Isolation of cancer-derived exosomes using a variety of magnetic nanostructures: From fe3 o4 nanoparticles to ni nanowires

Zohreh Nemati, Mohammad Reza Zamani Kouhpanji, Fang Zhou, Raja Das, Kelly Makielski, Joseph Um, Manh Huong Phan, Alicia Muela, Ma Luisa Fdez-Gubieda, Rhonda R. Franklin, Bethanie J.H. Stadler, Jaime F. Modiano, Javier Alonso

Research output: Contribution to journalArticlepeer-review

8 Scopus citations


Isolating and analyzing tumor-derived exosomes (TEX) can provide important information about the state of a tumor, facilitating early diagnosis and prognosis. Since current isolation methods are mostly laborious and expensive, we propose herein a fast and cost-effective method based on a magnetic nanoplatform to isolate TEX. In this work, we have tested our method using three magnetic nanostructures: (i) Ni magnetic nanowires (MNWs) (1500 × 40 nm), (ii) Fe3 O4 nanorods (NRs) (41 × 7 nm), and (iii) Fe3 O4 cube-octahedral magnetosomes (MGs) (45 nm) obtained from magnetotactic bacteria. The magnetic response of these nanostructures has been characterized, and we have followed their internalization inside canine osteosarcoma OSCA-8 cells. An overall depiction has been obtained using a combination of Fluorescence and Scanning Electron Microscopies. In addition, Transmission Electron Microscopy images have shown that the nanostructures, with different signs of degradation, ended up being incorporated in endosomal compartments inside the cells. Small intra-endosomal vesicles that could be precursors for TEX have also been identified. Finally, TEX have been isolated using our magnetic isolation method and analyzed with a Nanoparticle tracking analyzer (NanoSight). We observed that the amount and purity of TEX isolated magnetically with MNWs was higher than with NRs and MGs, and they were close to the results obtained using conventional non-magnetic isolation methods.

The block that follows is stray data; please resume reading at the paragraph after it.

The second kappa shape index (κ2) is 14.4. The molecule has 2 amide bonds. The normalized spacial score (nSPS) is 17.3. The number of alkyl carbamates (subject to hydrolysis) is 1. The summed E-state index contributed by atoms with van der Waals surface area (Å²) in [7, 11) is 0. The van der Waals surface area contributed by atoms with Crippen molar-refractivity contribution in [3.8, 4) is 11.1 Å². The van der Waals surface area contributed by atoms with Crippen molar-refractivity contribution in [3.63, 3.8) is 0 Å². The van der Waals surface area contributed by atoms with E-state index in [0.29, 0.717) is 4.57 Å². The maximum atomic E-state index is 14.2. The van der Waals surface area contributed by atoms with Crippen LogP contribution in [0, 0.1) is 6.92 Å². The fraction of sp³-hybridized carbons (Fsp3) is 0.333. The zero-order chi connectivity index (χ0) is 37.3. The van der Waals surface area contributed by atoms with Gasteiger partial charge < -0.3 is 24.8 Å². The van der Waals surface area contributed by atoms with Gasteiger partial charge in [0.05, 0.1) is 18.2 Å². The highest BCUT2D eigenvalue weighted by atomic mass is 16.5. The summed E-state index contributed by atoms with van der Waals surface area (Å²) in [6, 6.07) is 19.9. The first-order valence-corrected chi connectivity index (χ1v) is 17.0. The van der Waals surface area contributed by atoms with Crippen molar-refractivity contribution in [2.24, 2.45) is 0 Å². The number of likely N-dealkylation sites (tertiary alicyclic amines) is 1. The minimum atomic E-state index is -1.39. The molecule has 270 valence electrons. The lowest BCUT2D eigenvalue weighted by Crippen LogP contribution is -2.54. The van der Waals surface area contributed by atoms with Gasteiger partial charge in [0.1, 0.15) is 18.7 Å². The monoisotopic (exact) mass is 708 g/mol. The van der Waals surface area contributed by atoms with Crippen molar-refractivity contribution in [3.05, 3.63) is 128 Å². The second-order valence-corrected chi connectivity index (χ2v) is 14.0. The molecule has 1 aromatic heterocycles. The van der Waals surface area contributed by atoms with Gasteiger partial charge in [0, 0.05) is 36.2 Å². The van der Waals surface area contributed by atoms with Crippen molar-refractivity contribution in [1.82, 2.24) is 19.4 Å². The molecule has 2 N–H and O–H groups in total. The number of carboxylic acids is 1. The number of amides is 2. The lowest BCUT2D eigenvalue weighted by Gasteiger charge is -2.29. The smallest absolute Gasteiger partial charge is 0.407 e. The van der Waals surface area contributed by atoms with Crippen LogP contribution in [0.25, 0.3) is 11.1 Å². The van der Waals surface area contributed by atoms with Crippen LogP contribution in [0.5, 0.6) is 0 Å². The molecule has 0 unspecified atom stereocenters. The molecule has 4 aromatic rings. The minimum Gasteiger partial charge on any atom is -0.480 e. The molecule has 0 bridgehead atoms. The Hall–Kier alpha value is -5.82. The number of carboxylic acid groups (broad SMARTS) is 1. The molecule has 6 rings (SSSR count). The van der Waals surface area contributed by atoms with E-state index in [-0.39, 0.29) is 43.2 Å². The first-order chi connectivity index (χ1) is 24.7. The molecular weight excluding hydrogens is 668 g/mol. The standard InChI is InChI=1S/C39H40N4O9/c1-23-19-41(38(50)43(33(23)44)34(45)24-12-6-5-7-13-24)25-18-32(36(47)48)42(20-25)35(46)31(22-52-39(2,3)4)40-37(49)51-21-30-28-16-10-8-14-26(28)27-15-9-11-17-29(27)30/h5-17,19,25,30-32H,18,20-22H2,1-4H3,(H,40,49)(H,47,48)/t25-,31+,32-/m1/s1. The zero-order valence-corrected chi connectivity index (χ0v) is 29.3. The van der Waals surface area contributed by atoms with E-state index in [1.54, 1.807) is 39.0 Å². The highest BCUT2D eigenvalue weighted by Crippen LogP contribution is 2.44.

Original languageEnglish (US)
Article number1662
Pages (from-to)1-16
Number of pages16
Issue number9
StatePublished - Sep 2020

Bibliographical note

Funding Information:
Funding: This research was supported by the MN Futures Program of the University of Minnesota, by the Skippy Frank Fund for Life Sciences and Translational Research, by Morris Animal Foundation Grant D15CA-047, and by the Animal Cancer Care and Research Program of the University of Minnesota. The Spanish Government is acknowledged for funding under the project number MAT2017-83631-C3. The Basque Government is acknowledged for funding under the project number IT1245-19. Portions of this work were conducted in the Minnesota Nano Center, which is supported by the National Science Foundation through the National Nano Coordinated Infrastructure Network (NNCI) under Award Number ECCS-1542202.


  • Cancer exosomes
  • Magnetic isolation
  • Magnetosomes
  • Nanorods
  • Nanowires


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